1 of 6

noun (1)

: a wrecked ship
: wreck
dialect : the violent destruction of a structure, machine, or vehicle
: marine vegetation
especially : kelp
: dried seaweeds


2 of 6

noun (2)

: a remnant of something destroyed


3 of 6

verb (1)

wracked; wracking; wracks

transitive verb

: to utterly ruin : wreck


4 of 6

verb (2)

wracked; wracking; wracks


5 of 6

noun (3)


6 of 6

noun (4)

Frequently Asked Questions

Do you rack or wrack your brain?

Wrack and rack are etymologically distinct, meaning they come from different words. Many usage guides will advise that you should use wrack for meanings such as "to utterly ruin," and rack for "to cause to suffer torture, pain, anguish, or ruin." If you follow this advice, the proper choice for what you do to your brain when thinking very hard is rack. However, wrack has long been used as a variant of rack, and numerous fine writers have avowedly wracked their brains or found something nerve-wracking.

Is it racked or wracked with pain?

Some guides feel that "racked with pain" is the preferable choice, although wrack is in many cases an acceptable variant. The verbs are often conflated despite their very different origins (the former from Middle Dutch rekken, meaning "to stretch," and the latter from the Middle English word for shipwreck, wrak).

"Do you rack up or wrack up debts?"

While there are a number of settings in which wrack is considered an acceptable variant of rack, the accumulation of debts is not one of them. In this context rack up typically means "to achieve, score; to accumulate."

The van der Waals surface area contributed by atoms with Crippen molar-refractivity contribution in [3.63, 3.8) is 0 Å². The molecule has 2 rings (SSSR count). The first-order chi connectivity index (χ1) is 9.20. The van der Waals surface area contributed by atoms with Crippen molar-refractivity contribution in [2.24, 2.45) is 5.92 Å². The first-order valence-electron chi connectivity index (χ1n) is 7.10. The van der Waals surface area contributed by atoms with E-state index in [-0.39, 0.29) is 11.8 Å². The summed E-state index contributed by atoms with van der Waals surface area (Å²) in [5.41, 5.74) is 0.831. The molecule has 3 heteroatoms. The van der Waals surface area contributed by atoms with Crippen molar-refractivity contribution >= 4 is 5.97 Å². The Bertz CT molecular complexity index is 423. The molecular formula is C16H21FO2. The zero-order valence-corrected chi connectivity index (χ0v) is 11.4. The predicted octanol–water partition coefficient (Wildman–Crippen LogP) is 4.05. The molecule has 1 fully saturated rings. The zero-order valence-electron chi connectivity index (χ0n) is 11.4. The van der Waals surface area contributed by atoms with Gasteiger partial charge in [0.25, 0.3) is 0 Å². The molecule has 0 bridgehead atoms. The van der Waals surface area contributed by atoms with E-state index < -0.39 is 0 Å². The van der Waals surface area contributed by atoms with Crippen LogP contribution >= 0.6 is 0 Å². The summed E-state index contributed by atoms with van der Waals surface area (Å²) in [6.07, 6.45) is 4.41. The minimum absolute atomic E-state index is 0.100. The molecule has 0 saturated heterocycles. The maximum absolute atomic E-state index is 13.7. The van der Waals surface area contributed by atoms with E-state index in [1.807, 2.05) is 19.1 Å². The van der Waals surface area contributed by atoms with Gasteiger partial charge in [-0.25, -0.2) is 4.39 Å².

Examples of wrack in a Sentence

Recent Examples on the Web
These are things that like really wrack the minds of a lot of creatives. Mark Olsen, Los Angeles Times, 14 Dec. 2023 The shaking toppled thousands of buildings and heaped more misery on a region wracked by Syria’s 12-year civil war and refugee crisis. Bradford Betz, Fox News, 22 Dec. 2023 The show wracked up eight nominations, with three of the six nominees in the best actor in a drama category taken up by Succession stars Brian Cox, Jeremy Strong and Kieran Culkin. Rebecca Aizin, Peoplemag, 18 Dec. 2023 Myanmar, already wracked by a brutal civil war, has regained the unenviable title of the world’s biggest opium producer, according to a United Nations agency report released Dec. 12. Grant Peck, The Christian Science Monitor, 13 Dec. 2023 Rather than wracking up your gas bill by turning up the central heating system in your entire home, a space heater warms only a specific area instead. Wendy Vazquez, Better Homes & Gardens, 19 Dec. 2023 Her mother, wracked with grief, still wanted to speak to us about her innocent little girl. Greg Palkot, Fox News, 3 Dec. 2023 The island of Mindanao in the southern Philippines, which includes a Muslim-majority autonomous region, has historically been wracked with armed conflict, and insurgent groups remain active in some areas. Regine Cabato, Washington Post, 3 Dec. 2023 Much more mysterious is a moment much later in the movie, when Joe (Riverdale's Charles Melton) comes home to find Gracie alone in the bedroom, wracked with sobs — one of her dessert clients is leaving town and canceling any future orders. Tom Gliatto, Peoplemag, 30 Nov. 2023